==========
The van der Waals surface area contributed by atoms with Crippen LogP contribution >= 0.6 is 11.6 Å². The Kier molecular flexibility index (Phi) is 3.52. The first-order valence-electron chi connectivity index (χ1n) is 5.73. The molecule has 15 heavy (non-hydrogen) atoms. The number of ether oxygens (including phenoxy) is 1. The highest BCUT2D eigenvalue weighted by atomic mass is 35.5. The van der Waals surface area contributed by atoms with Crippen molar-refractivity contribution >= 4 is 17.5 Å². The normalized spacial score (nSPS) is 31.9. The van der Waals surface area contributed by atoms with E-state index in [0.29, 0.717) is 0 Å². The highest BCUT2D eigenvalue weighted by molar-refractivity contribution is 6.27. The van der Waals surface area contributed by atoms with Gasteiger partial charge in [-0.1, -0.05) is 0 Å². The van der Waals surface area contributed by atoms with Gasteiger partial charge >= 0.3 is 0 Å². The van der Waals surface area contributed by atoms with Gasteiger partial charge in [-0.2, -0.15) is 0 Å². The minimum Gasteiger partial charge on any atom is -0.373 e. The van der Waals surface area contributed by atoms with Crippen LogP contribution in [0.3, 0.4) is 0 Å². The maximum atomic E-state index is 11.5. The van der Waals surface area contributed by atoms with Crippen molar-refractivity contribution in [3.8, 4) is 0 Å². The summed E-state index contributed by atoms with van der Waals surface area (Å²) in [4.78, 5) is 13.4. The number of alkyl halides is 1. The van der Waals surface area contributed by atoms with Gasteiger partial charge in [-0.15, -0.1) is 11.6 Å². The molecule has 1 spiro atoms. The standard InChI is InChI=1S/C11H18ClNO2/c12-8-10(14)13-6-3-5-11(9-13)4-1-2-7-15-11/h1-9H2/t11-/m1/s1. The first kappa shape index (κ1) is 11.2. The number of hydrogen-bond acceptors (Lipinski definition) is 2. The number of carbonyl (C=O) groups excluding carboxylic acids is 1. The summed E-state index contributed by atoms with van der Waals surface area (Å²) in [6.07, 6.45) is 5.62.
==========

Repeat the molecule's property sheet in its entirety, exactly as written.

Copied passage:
The van der Waals surface area contributed by atoms with Crippen LogP contribution >= 0.6 is 11.6 Å². The Kier molecular flexibility index (Phi) is 3.52. The first-order valence-electron chi connectivity index (χ1n) is 5.73. The molecule has 15 heavy (non-hydrogen) atoms. The number of ether oxygens (including phenoxy) is 1. The highest BCUT2D eigenvalue weighted by atomic mass is 35.5. The van der Waals surface area contributed by atoms with Crippen molar-refractivity contribution >= 4 is 17.5 Å². The normalized spacial score (nSPS) is 31.9. The van der Waals surface area contributed by atoms with E-state index in [0.29, 0.717) is 0 Å². The highest BCUT2D eigenvalue weighted by molar-refractivity contribution is 6.27. The van der Waals surface area contributed by atoms with Gasteiger partial charge in [-0.1, -0.05) is 0 Å². The van der Waals surface area contributed by atoms with Gasteiger partial charge >= 0.3 is 0 Å². The van der Waals surface area contributed by atoms with Gasteiger partial charge in [-0.2, -0.15) is 0 Å². The minimum Gasteiger partial charge on any atom is -0.373 e. The van der Waals surface area contributed by atoms with Crippen LogP contribution in [0.3, 0.4) is 0 Å². The maximum atomic E-state index is 11.5. The van der Waals surface area contributed by atoms with Crippen molar-refractivity contribution in [3.8, 4) is 0 Å². The summed E-state index contributed by atoms with van der Waals surface area (Å²) in [4.78, 5) is 13.4. The number of alkyl halides is 1. The van der Waals surface area contributed by atoms with Gasteiger partial charge in [-0.15, -0.1) is 11.6 Å². The molecule has 1 spiro atoms. The standard InChI is InChI=1S/C11H18ClNO2/c12-8-10(14)13-6-3-5-11(9-13)4-1-2-7-15-11/h1-9H2/t11-/m1/s1. The first kappa shape index (κ1) is 11.2. The number of hydrogen-bond acceptors (Lipinski definition) is 2. The number of carbonyl (C=O) groups excluding carboxylic acids is 1. The summed E-state index contributed by atoms with van der Waals surface area (Å²) in [6.07, 6.45) is 5.62.